The Secret Order of the Gumm Street Girls Book Poster Image

The Secret Order of the Gumm Street Girls

Fun page-turner weaves in some ruby slipper magic.

What parents need to know

Positive messages

Characters try to accept differences and work as a team to solve problems.

Violence & scariness

Use of the expression "put a gun to head." Also, discussion of whether or not Ivy can be killed by Cha-Cha. Fire used by Cha-Cha to smoke the girls out from the house. Ivy's shoulder is wounded and bleeds. Threat of being squashed into youth potion.


Very little questionable language -- the worst it gets is "crap" and "butt."

Parents Need to Know

Parents need to know that this is story is loosely tied to characters from The Wizard of Oz, and some parts are similarly scary: A certain wicked witch threatens the girls, who are banished to a strange land and have to dodge a fire. Also, a father vanishes, and his daughter is jinxed. But these scary sequences also have humor. There are many references to body image, but it's the older women who are obsessed with their looks -- the girls have the right perspective.

What's the story?

Three very different 11-year-old girls live on Gumm Street: Franny thrives on adventure, Cat is athletic with ESP, and Pru is safety conscious and loves to have her nose in a book. Around the time that a fourth girl, Ivy, moves to Gumm Street, strange things start to happen. The piano teacher and friend of the girls, Mr. Staccato, floats away into the sky, a slipper from The Wizard of Oz disappears, and a woman named Cha-Cha Staccato arrives bearing an uncanny resemblance to a certain wicked witch.

The girls must overcome their differences and work as a team to get to the bottom of these mysterious happenings, save themselves from being squeezed into a potion, and even save their beloved town of Sherbet.

Is it any good?


Filled with adventure, mystery, teamwork, fantasy, humor, and wonderful illustrations, this is a page-turner that will delight tween readers. Sending a good message for this often-cliquey age, the 11-year-old girls living on Gumm Street are very different and don't like one another in the beginning. But each has unique skills that makes her a good member of this sleuthing team.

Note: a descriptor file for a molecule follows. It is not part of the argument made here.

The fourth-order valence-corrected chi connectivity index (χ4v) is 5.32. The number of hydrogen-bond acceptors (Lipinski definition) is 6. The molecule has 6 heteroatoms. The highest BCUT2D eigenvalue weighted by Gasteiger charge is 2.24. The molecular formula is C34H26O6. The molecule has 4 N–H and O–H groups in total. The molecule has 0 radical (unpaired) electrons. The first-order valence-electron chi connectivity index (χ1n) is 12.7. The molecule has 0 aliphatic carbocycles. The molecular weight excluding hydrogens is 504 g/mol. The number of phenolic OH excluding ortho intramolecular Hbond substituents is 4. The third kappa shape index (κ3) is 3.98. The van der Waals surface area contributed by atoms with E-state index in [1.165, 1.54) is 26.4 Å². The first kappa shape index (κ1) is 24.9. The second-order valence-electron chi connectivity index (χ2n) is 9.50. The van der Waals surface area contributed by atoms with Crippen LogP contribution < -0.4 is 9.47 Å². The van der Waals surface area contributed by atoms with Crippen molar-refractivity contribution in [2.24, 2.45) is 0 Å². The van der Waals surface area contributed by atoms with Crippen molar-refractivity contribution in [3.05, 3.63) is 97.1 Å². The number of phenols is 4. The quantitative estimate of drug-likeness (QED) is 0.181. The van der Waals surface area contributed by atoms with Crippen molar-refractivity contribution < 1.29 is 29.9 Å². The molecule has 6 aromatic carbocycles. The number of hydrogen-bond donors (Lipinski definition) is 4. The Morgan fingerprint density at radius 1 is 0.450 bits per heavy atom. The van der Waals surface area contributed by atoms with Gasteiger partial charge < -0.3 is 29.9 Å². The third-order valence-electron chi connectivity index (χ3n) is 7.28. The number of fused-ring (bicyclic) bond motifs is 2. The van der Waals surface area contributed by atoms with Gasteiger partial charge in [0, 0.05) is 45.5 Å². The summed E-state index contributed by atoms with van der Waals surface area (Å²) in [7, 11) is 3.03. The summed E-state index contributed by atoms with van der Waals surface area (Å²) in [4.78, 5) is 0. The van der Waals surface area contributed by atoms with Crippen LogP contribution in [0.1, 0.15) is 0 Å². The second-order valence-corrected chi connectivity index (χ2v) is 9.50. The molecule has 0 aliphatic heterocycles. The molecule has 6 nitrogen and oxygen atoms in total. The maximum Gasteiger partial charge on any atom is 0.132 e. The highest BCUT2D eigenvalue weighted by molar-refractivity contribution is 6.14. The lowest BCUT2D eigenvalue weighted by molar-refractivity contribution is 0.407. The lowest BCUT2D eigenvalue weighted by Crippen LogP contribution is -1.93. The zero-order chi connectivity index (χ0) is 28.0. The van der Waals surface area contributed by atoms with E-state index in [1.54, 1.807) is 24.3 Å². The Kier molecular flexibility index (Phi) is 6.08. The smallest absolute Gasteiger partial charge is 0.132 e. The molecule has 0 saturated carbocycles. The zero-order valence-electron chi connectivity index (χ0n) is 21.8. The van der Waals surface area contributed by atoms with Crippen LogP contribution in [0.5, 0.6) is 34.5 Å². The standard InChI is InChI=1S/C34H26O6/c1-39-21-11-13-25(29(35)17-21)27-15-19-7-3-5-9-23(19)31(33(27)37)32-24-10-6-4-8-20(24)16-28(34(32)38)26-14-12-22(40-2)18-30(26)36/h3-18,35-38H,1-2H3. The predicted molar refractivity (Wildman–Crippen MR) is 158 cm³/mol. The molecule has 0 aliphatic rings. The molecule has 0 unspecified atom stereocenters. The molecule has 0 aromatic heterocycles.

The fantasy elements and even the character names are quirky and fun. Positive messages of beauty are woven in when two over-the-top characters who want the perfect eternal-youth-and-beauty potion have their plans foiled by the girls, who have a much more grounded idea of beauty.

Families can talk about...

  • Families can talk about the girls' personalities. How do they differ, and how are they are similar? What's the common thread that pulls the girls into this "club" and helps them recognize their companions' talents? Parents can also talk about Bling Bling and Coco's quest for beauty and how the girls -- who have their own challenges -- are more accepting of their physical selves.

Book details

Author:Elise Primavera
Illustrator:Elise Primavera
Book type:Fiction
Publisher:HarperCollins Children's Books
Publication date:September 26, 2006
Number of pages:464
Publisher's recommended age(s):8 - 12

This review of The Secret Order of the Gumm Street Girls was written by

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Kid, 10 years old October 1, 2009


i dont know, my older sister told me to read it, but i dont like it. its ok, but ive only read a little, but its not my favorite.
Kid, 11 years old August 13, 2013

One of my all time favorites! Read it over and over!

Do yourself a favor!!!! Read the Gumm Street Girls. Anyone who has read the Wizard of Oz will love the blend of original storytelling– and relatable characters! I think the girls may be my favorite book characters (yes. better than Hermione) because they are so different and don't even start out as FRIENDS. The author has a remarkable knowledge of what it's like to be a girl. I HATE THE AUTHOR because in her biography at the back she claimed to be writing another book and guess what? The secret order was written in 2006 and now it's 2013! Hmm that's my only regret but otherwise it is fantabulous. Fantasticly adorably scrumptiously Fabulous.
What other families should know
Great messages
Great role models
Kid, 12 years old April 9, 2008

a really good book

the only violent part is when they talk about killing ChaCha.